Hiep pours me a Vietnamese tea at their outdoor dining area and we sit down for a chat. He seems impressed that I’ve managed to cycle all the way from Hanoi, given that its not even 3.00pm yet. I try to be modest, but I’m also quietly impressed by how well today’s cycling has gone. He then asks if I’d like to go on a short bike ride so he can show me round the area. As I’ve just spent all day on a bicycle, this doesn’t strike me as the greatest idea, but I take him up on his offer anyway.

We cycle along dirt tracks, past small, family-owned fish lakes and rice fields that are being irrigated and prepared for planting. The walkways and tracks that we’re now cycling on are just thin ribbons of raised ground amidst a myriad of muddy fields. We stop to chat with a woman who is a relative of Hiep’s and working knee deep in the muddy water, readying the ground for rice. Behind her are two massive, bulky water buffalo, tethered to the flimsiest looking stakes I’ve ever seen. The beasts appear peaceful, but I find their sheer size intimidating. Hiep takes me through the tiny village where he lives, before we emerge at the edge of the nature reserve itself. I’m almost awe-struck at the sight of a large wetland area backed by tall, limestone mountains. It looks a bit like an inland Ha Long Bay. We ride along this spectacular waterside for a short distance and then loop back towards the Homestay. Hiep has gone above and beyond taking the time to show me round, and I’m so glad that I got back on my bike.

Dinner that evening is amazing, all freshly prepared by Hiep’s sister, Hương. I have four home-made spring rolls, probably the largest and tastiest I’ve ever eaten, along with some delicious battered fish. This is accompanied by pineapple salad, steamed bok choy and rice. There’s a spicy dipping sauce, a soy sauce. a fish sauce, chillies and lime. I really like the fish sauce, which is just as well as it seems to be the sauce of choice in Vietnam. I retire to my room happy and stuffed, and reflect on the contrast in my surroundings over the last twelve hours or so. This morning I was getting stressed out by a hectic and noisy ride out of Hanoi, whereas now I’m in a quiet rural village listening to the sound of frogs croaking outside my room. I couldn’t be further from the madding crowd.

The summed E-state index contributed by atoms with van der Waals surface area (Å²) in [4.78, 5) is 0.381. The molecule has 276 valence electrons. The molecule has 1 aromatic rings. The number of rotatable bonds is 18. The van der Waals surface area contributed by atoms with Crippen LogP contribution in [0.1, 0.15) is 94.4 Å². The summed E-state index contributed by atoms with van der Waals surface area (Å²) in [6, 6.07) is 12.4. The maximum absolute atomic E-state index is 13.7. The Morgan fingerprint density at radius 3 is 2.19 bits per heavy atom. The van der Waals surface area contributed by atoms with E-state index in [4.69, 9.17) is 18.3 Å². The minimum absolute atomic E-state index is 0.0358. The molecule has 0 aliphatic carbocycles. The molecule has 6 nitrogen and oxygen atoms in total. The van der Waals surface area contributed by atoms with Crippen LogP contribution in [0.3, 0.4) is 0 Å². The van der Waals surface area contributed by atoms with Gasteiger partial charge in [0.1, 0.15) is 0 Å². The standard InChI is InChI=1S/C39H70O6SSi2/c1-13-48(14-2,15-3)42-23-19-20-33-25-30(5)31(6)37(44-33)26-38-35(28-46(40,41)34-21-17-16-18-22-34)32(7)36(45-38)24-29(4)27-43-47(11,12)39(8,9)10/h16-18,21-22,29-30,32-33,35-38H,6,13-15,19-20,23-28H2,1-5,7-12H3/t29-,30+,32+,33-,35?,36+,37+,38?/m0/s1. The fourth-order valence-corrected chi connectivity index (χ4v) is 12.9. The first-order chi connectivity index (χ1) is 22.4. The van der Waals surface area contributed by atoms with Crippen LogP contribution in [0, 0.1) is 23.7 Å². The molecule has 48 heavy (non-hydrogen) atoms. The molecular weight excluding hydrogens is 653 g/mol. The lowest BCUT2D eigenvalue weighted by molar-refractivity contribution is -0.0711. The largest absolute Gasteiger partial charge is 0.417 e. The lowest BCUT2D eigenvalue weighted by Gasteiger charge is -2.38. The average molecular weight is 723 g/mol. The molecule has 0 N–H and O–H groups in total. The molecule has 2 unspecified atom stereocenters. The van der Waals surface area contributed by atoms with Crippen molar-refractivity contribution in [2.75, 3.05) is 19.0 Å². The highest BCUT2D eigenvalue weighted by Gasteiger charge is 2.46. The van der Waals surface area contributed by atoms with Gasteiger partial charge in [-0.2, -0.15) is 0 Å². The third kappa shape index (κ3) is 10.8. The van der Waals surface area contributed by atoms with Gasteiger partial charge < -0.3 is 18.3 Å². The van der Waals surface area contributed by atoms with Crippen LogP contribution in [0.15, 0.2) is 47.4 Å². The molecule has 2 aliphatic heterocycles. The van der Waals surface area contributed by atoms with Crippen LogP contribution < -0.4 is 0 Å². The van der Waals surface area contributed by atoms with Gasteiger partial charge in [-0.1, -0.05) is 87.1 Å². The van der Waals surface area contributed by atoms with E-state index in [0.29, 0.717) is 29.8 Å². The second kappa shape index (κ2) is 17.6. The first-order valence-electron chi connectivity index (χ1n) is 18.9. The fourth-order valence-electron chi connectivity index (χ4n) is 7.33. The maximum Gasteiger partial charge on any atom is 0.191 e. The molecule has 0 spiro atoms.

As it’s such a lovely spot I’ve stumbled upon, I ask Hiep if I can spend an extra day at the Homestay. I’m their only paying guest so he’s happy to oblige. At this rate it’s going to take me an awful long time to cycle right down the country. Breakfast is pancakes. Lots of them. Served with sugar and honey and home cooked by Hương. In the late morning I walk much the same route that I cycled with Hiep yesterday, but this time venture a bit further into the nature reserve. In the afternoon I go for a spin towards Hoa Lư which was once the capital of Vietnam, albeit one thousand years ago. I briefly join the big main road again, before a minor road takes me into farming land alongside a flat, grey river. Cycling past crops, rice fields and grazing water buffalo takes me to a riverside village that lies in the shadow of tall, imposing limestone cliffs. When I cycle through the village and reach Hoa Lư, it appears that a wide, stone entrance gate with a pagoda-style roof is all that remains of the old capital. I’m not sure this was worth a 30km round trip, but there’s also a couple of Buddhist temples nearby that pique my interest instead.

Back at the Homestay Hương has cooked up a batch of fresh chicken noodles, which are tasty but can’t compare to the grand scale of yesterday’s feast. For some reason tonight’s shower is cold, and this results in a comedy of swearing and hyperventilating each time I dive under the freezing water flow. To make up for this, my bed might well be the comfiest I’ve ever slept in. It would be all too easy to spend another day in these comfortable surroundings. However, if I want to ride the length of this country, I need to get my cycle head on again pretty quickly.